Federal Politics

Turnbull government undecided on whether all senators can view secret royal commission reports

The Turnbull government has not decided  if it will allow senators other than those on the crossbench – key to the success of its industrial relations reforms – to access secret volumes of the trade union royal commission's final report.

The Department of Prime Minister and Cabinet is arranging for crossbench senators to view confidential volumes of the report. It was previously understood that there was only one secret volume, which commissioner Dyson Heydon requested be kept confidential as it contained 29 threats to witnesses who could be physically harmed if their identities were revealed.

Commissioner Dyson Heydon  requested report confidentiality as it contained threats to witnesses who could be physically ...
Commissioner Dyson Heydon requested report confidentiality as it contained threats to witnesses who could be physically harmed if their identities were revealed. Photo: Louise Kennerley

The move follows Senators Jacqui Lambie and Glenn Lazarus' pledge to continue opposing the government's signature industrial relations reforms until they could view this volume. Senator Lazarus has said this is needed to allow him to make a fully informed decision on the bills.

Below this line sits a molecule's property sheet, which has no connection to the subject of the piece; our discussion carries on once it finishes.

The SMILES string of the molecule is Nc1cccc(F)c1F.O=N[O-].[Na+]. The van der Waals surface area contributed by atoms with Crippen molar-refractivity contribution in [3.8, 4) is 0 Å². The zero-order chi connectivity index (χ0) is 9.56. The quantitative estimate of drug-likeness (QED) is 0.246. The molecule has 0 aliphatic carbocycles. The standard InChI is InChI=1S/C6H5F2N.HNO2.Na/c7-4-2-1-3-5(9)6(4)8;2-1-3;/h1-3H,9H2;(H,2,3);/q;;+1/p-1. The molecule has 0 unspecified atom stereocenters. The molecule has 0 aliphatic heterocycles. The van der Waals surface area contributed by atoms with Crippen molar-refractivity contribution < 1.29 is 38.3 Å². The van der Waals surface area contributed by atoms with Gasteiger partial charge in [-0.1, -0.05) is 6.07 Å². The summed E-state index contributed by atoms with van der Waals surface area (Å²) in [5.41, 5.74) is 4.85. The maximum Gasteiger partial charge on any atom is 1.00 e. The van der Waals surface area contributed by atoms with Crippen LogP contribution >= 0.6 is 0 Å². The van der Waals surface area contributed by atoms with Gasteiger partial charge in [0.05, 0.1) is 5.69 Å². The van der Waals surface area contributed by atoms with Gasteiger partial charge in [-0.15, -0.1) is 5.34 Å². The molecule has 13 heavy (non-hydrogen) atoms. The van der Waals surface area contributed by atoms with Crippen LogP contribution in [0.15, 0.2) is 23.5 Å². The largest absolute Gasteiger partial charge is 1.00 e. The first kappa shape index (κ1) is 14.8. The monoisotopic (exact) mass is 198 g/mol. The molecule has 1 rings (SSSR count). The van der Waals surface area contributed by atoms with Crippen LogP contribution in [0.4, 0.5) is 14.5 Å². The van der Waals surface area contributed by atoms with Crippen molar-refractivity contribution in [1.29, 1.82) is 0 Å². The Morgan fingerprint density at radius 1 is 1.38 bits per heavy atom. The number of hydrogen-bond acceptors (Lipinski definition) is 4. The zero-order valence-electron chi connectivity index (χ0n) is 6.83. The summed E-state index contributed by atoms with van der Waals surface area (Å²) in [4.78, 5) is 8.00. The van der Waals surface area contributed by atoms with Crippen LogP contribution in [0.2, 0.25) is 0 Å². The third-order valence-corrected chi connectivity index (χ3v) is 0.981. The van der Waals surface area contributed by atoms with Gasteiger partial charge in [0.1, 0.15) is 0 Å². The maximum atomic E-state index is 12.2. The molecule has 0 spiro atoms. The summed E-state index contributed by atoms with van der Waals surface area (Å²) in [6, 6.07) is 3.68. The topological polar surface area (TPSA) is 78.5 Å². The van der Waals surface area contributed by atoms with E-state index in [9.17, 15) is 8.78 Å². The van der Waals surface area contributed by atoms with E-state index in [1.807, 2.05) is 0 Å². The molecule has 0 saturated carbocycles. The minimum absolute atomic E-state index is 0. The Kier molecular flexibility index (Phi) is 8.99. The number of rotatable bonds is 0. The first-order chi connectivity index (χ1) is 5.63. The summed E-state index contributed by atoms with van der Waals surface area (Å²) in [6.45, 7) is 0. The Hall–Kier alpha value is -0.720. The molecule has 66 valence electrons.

It is understood that the government will redact all information that could identify witnesses named in the volumes, and will not provide hard copies to senators.

A spokeswoman for Employment Minister Michaelia Cash conceded the government had not decided whether it would extend access to the volumes to other senators. She could not say why others should not similarly be able to view them.

Ms Cash said that the government would continue to engage with crossbench senators on all legislative priorities including those relating to the commission's findings.

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Senators Lazarus, Lambie and Ricky Muir last year twice voted against government bills to reinstate a Howard-era building watchdog and to impose stricter penalties on union officials who breach their duties, with Labor and the Greens. The Senate twice rejected the latter bill, leaving open a potential trigger for a double-dissolution election.

The Coalition will try again this year to pass both reforms following the royal commission into trade union governance and corruption, with Prime Minister Malcolm Turnbull saying it would become an election issue if the Senate blocked new laws.

Without Labor and the Greens' support, it will need six of the eight cross-benchers to vote for the legislation.

Shadow employment spokesman Brendan O'Connor and shadow attorney-general Mark Dreyfus, QC, said on Sunday that all parties should be provided the volumes "if Malcolm Turnbull wants to rely on these secret volumes to make the case for his legislation".

They called the move a "cynical attempt to win support for their crackdown on workers' rights" in defiance of Commissioner Heydon's request that they be kept confidential.